LHF: [00:02:30] Yeah, in fact, of the more than 50% Americans who are worried about climate change, about half of them are really worried. And that number has more than doubled in the past 5 years.
How did that happen? Well, part of it is that the public is hearing different messages in the media than we were before.
PB: [00:02:52] The media plays a super important role. And the reason is, people, most people, do not read scientific reports. They really rely on the media to take these, scientific reports and translate them into everyday language and sort of summarize them.
So for a long time, the overwhelming majority of scientists have understood that the human causes of climate change are the main drivers of the climate change that we're experiencing now. But through the nineties and early 2000s, there was a reluctance on the part of the media to frame the scientific consensus about climate change as an overwhelming scientific consensus. And instead the media would sort of give due equal credence to both sides of this issue.
LHF: [00:03:39] Yeah, for decades, there has been an overwhelming consensus from scientists that climate change is real and driven by us, by people.
PB: [00:03:49] Starting in maybe the mid-2000s, the media started to portray this more realistically. There’s been a lot of media coverage about the impacts that climate change is having now. There's been a much stronger, clearer message coming out of the scientific community and I think that has gotten passed down through the media.
LHF: [00:04:08] OK... So... Americans now know more about climate change, they’re seeing it for themselves, and they’re more worried about it than ever before.
So great—sounds like everything is in place for some policy change on climate, right? Well… this is where the story of public opinion gets more complicated. Because it turns out, just because something’s popular, doesn’t mean that policymakers are going to sit up and take notice.
PB: [00:04:38] We can kind of think of two dimensions of public opinion about a particular policy. One is how popular the policy is. The other is how salient it is, which is how much people care about it.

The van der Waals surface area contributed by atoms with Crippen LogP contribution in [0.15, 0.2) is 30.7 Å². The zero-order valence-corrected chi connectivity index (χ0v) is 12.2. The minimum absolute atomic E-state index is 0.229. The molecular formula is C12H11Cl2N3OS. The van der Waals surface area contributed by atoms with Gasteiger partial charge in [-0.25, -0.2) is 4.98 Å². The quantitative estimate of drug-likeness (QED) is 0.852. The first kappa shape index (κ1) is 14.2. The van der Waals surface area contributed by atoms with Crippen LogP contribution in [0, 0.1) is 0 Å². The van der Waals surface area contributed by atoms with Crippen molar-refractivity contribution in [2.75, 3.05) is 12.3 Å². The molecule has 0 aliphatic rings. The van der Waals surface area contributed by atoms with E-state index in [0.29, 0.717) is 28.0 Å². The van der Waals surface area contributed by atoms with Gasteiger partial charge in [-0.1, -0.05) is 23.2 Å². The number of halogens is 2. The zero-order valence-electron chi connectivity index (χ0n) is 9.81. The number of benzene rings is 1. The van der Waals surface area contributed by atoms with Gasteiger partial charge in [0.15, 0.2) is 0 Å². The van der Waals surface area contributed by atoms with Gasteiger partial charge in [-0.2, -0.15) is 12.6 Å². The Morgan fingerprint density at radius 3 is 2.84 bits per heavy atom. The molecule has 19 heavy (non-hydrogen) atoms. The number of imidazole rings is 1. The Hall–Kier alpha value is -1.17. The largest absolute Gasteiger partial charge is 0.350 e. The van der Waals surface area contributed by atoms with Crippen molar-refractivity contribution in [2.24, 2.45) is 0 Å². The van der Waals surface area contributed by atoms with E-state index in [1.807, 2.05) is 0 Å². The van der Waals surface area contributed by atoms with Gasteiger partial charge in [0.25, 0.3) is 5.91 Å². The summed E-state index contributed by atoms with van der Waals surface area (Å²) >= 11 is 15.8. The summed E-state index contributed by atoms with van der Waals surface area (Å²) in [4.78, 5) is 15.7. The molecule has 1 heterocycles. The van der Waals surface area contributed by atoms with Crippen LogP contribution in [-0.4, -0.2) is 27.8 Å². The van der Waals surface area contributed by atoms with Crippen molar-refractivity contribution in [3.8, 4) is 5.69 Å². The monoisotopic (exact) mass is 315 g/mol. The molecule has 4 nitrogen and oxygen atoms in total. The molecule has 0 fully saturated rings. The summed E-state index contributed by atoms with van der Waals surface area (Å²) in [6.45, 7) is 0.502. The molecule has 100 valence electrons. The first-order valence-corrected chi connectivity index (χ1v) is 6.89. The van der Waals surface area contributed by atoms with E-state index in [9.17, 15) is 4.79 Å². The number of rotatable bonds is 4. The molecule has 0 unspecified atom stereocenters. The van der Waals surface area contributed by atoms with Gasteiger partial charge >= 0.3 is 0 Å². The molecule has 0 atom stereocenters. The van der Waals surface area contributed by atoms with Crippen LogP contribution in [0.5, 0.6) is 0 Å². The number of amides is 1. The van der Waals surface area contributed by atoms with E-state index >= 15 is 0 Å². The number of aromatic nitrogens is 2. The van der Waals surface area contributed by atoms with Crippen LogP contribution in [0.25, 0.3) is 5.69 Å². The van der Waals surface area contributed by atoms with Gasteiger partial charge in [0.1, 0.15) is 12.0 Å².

We know that climate action is popular. There are high numbers of people who support this. But showing politicians that, “look how many people really care about this issue a lot, you would be rewarded for acting on it...” It makes it an easier ask if you can show that it’s salient with large numbers of the public.
LHF: [00:05:18] So think about it: what are the top issues on your mind when you cast your ballot? Candidates respond to those issues because they want your vote. If an issue isn’t enough of a priority for you to change your vote, that pressure’s not there.
In fact, if you don’t have a strong opinion about something, then research has shown that you’ll likely adopt the opinion of your political party.
PB: [00:05:46] Climate change is a really, it's a complex topic. And that's exactly the kind of issue where people are especially likely to follow the cues of their partisan leaders. They’re really likely to sort of adopt the positions that their party officials take.
LHF: [00:06:00] These messages from political figures are also called “elite cues.”
PB: [00:06:07] So when I'm talking about elite cues, we're really talking about, like, national level. There are people who shape the national level conversation, so the president, national political leaders. One thing that we've seen is that the words of elites have a major influence in the way that national public opinion moves. So voters tend to sort of adopt the issue position of their favorite candidate, rather than choosing a candidate that holds their preferred issue position.
LHF: [00:06:36] This is some wild stuff! We’d like to believe that if we hear the facts about an issue, we’ll form our own opinions and vote for candidates who share those opinions. But that’s only for the few issues that we really care about. For complicated, low-priority issues—which, for many Americans, includes climate change—we’re likely to outsource our opinions to the political leaders we already trust.